Friday 4 September 2020
New from Helion: The Commotion Time. Tudor Rebellion in the West, 1549
I knew nothing at all about this rebellion in the West Country other than vague memories of reference to the Prayer Book Rebellion (I think) in my ‘O’ Level History course, so was intrigued by this recently published book by Helion in their relatively new series “From Retinue to Regiment, 1453-1618”.
The Commotion Time, The Tudor Rebellion in West, 1549 by Dr E.T. Fox is yet another title covering a very niche and specialised area of military history, something that continues to be Helion’s primary focus. The causes of the civil unrest and in some cases armed rebellion during the early years of the Tudor dynasty (this one in the reign of young King Edward VI) are but a vague memory but this book pricked my interest as its primary concern is the military campaign in the West Country. The book describes how the rebellion was fermented and grew until thousands of commoners in Devon and Cornwall took up arms against the King. It is a fascinating and engaging read, full of detail, limited only by the space allowed by the publishers. The standard Helion format is followed, taking the reader through a whistle stop tour of the region in 1549 before embarking on chapters covering the men, arms and accoutrements of the armies of both sides. I knew foreign mercenaries were often employed by the English Crown so wasn’t surprised to learn of the Germans and Italians hired to supplement the Royal Army, but the presence of Albanian Stradiot light cavalry was something I’d not expected.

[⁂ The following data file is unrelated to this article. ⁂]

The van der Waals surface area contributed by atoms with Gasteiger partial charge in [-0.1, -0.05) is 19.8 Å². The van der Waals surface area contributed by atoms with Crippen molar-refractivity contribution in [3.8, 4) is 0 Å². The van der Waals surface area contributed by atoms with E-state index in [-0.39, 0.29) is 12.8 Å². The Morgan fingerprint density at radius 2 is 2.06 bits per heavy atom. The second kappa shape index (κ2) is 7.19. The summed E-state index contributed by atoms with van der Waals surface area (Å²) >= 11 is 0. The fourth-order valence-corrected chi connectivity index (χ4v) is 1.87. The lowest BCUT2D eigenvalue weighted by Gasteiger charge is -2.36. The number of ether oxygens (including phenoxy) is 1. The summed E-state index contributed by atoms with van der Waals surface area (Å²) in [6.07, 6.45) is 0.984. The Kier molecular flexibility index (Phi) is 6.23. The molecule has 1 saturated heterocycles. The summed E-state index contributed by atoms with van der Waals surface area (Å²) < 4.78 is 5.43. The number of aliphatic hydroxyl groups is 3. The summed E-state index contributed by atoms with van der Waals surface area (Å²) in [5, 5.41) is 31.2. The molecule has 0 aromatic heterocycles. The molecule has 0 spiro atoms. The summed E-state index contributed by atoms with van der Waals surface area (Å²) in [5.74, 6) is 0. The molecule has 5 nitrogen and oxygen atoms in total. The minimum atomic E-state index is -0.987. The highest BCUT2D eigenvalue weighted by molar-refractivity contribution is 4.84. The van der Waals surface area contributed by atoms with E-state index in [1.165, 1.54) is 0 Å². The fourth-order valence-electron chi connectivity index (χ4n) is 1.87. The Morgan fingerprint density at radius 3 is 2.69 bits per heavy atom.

This rebellion featured five large pitched battles in addition to the siege of Exeter, and these are all covered in detail, each accompanied by some useful maps of the battlefield and troop movements. Throughout, the book is well illustrated, with both contemporary illustrations and present-day photographs. The only thing missing are the colour plates normally found in Helion publications showing a range of troops and the banners they fought under, but that is an insignificant issue overall. The book is rounded off with a number of interesting and useful appendices and an impressive bibliography of primary and secondary sources.
Overall then, this is a must for anyone with an interest in this episode in English history, or in a broader sense the military history of 16th century Europe. I enjoyed the read and can highly recommend it.